19 Sep Are We Similar or Are We Different?
One could argue that fundamentally we are very similar – we are all conceived in the same way, we all come out into the world the same way, and we all die ultimately.
So, in the major events that our not under our control we are very similar. Where matters fall under human control, differences emerge. For instance, while we all die, our final rites can be starkly different – burial, cremation, being fed to crocodiles or to vultures.
What is a more important determinant of our being similar or different – events that are not under our control or those that are under our control? Surely we can find rational explanations for many of the differences. For example, people living in a desert would find it very difficult to cremate their dead or feed them to crocodiles.
Of course, there are some differences even in matters that are not under our control. Thus although we are all conceived and born in the same way, some are born male and others female; some with blue eyes, others black.
But note that differentiation in treatment along these characteristics is known as discrimination. Women have spent centuries fighting for equal rights with men despite the difference of gender. And now, under the law, it is illegal to discriminate by the color of the eyes.
So, we claim to be fundamentally similar and desire equal rights and treatment despite clear differences in physical attributes over which we have no control.
And yet, in matters that are under human control, we wish to accentuate our differences. Not only that, we spend an inordinate amount to time trying to prove that some of us are better than others. Often, we are even willing to destroy the other because of our belief in the superiority of our own ways (whether it is nature of the final rites or circumcision at birth).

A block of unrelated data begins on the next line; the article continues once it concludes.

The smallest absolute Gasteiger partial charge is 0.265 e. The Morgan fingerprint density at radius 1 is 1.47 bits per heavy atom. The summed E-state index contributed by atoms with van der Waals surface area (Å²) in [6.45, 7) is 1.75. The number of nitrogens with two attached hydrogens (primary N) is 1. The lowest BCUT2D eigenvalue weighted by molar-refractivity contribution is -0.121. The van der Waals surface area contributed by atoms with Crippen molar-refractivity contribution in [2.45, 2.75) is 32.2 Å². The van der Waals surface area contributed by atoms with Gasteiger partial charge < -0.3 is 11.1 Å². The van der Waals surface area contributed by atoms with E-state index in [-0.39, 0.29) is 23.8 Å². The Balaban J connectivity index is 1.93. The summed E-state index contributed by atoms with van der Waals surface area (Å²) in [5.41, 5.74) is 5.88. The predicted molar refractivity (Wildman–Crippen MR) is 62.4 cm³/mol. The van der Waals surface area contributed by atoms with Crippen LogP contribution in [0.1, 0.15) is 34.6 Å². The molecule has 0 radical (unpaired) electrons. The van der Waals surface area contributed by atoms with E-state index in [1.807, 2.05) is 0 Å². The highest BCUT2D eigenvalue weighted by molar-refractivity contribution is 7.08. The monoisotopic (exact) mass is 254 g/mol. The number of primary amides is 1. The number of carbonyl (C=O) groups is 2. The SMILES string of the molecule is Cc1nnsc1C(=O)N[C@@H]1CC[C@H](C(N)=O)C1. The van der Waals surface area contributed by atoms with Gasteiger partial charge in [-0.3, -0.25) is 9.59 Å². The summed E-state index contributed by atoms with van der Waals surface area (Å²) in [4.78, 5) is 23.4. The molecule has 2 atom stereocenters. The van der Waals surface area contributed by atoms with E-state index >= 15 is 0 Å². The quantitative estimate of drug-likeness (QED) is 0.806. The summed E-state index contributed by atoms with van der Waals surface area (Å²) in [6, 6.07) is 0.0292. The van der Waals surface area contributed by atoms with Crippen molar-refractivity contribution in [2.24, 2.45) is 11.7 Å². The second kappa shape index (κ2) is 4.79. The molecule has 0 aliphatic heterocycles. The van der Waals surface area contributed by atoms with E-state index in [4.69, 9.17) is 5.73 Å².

Take nationality, for example. It continues to fascinate that some people around Ferozepur and Gurdaspur could have been either Indians or Pakistanis depending upon the tremor in the hand of an Englishman entirely ignorant of the geography or history of the subcontinent. And yet, once they have been cast on one side by this accident of history, they are supposed to hate the other. Surely, this is nothing else than a loss of sanity as pointed out by Manto in his masterful vignette of the Partition, Toba Tek Singh.
What is even more intriguing is that after hating each other so passionately out of this loyalty to India or Pakistan, people from both sides so readily exchange their precious nationality to become co-citizens with the British whom they jointly used to hate equally passionately for enslaving them for two hundred years. And once they find themselves together in Southall, they get along famously eating gulab jaman, listening to Lata, and raving over the square cuts of Miandad.
If we think of ourselves as world-citizens we are all similar because we had no say in our entry into this world. And we have a joint responsibility in keeping the world habitable and safe for our children and ourselves. If we think of ourselves as belonging to separate nations and tribes someone or the other will fool us into quarreling and ultimately destroying ourselves.
And once we have destroyed ourselves, despite the different ways we might be disposed off, if at all, won’t we become similar again in our non-existence?